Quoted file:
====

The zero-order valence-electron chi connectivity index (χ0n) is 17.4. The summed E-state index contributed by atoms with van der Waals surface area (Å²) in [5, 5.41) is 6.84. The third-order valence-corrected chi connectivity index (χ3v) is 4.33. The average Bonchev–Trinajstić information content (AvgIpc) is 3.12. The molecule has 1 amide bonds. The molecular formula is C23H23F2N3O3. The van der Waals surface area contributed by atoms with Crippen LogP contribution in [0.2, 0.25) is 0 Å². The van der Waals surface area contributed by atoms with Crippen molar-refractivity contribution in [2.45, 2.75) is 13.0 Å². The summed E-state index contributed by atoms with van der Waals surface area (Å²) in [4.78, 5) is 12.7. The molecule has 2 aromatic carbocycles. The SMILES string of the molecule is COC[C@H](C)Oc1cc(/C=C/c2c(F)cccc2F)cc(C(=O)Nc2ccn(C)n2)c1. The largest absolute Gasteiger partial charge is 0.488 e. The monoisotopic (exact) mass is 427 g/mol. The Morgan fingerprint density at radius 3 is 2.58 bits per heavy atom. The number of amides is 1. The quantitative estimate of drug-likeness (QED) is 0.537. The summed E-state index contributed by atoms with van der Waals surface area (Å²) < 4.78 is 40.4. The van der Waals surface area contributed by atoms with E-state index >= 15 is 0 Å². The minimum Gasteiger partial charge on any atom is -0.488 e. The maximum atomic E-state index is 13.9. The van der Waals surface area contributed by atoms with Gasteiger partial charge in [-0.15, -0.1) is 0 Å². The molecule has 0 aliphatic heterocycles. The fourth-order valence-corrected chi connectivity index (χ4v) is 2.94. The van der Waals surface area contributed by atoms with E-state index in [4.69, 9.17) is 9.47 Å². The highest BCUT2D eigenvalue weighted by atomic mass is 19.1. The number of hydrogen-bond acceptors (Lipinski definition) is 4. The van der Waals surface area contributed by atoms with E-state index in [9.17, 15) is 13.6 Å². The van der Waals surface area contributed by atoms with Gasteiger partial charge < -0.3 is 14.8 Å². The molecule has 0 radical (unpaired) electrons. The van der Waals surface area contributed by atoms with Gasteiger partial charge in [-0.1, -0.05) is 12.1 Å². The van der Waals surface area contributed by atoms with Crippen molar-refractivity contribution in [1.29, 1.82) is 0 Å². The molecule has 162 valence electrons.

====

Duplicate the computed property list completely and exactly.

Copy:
The zero-order valence-electron chi connectivity index (χ0n) is 17.4. The summed E-state index contributed by atoms with van der Waals surface area (Å²) in [5, 5.41) is 6.84. The third-order valence-corrected chi connectivity index (χ3v) is 4.33. The average Bonchev–Trinajstić information content (AvgIpc) is 3.12. The molecule has 1 amide bonds. The molecular formula is C23H23F2N3O3. The van der Waals surface area contributed by atoms with Crippen LogP contribution in [0.2, 0.25) is 0 Å². The van der Waals surface area contributed by atoms with Crippen molar-refractivity contribution in [2.45, 2.75) is 13.0 Å². The summed E-state index contributed by atoms with van der Waals surface area (Å²) in [4.78, 5) is 12.7. The molecule has 2 aromatic carbocycles. The SMILES string of the molecule is COC[C@H](C)Oc1cc(/C=C/c2c(F)cccc2F)cc(C(=O)Nc2ccn(C)n2)c1. The largest absolute Gasteiger partial charge is 0.488 e. The monoisotopic (exact) mass is 427 g/mol. The Morgan fingerprint density at radius 3 is 2.58 bits per heavy atom. The number of amides is 1. The quantitative estimate of drug-likeness (QED) is 0.537. The summed E-state index contributed by atoms with van der Waals surface area (Å²) < 4.78 is 40.4. The van der Waals surface area contributed by atoms with E-state index >= 15 is 0 Å². The minimum Gasteiger partial charge on any atom is -0.488 e. The maximum atomic E-state index is 13.9. The van der Waals surface area contributed by atoms with Gasteiger partial charge in [-0.15, -0.1) is 0 Å². The molecule has 0 aliphatic heterocycles. The fourth-order valence-corrected chi connectivity index (χ4v) is 2.94. The van der Waals surface area contributed by atoms with E-state index in [4.69, 9.17) is 9.47 Å². The highest BCUT2D eigenvalue weighted by atomic mass is 19.1. The number of hydrogen-bond acceptors (Lipinski definition) is 4. The van der Waals surface area contributed by atoms with E-state index in [9.17, 15) is 13.6 Å². The van der Waals surface area contributed by atoms with Gasteiger partial charge < -0.3 is 14.8 Å². The molecule has 0 radical (unpaired) electrons. The van der Waals surface area contributed by atoms with Gasteiger partial charge in [-0.1, -0.05) is 12.1 Å². The van der Waals surface area contributed by atoms with Crippen molar-refractivity contribution in [1.29, 1.82) is 0 Å². The molecule has 162 valence electrons.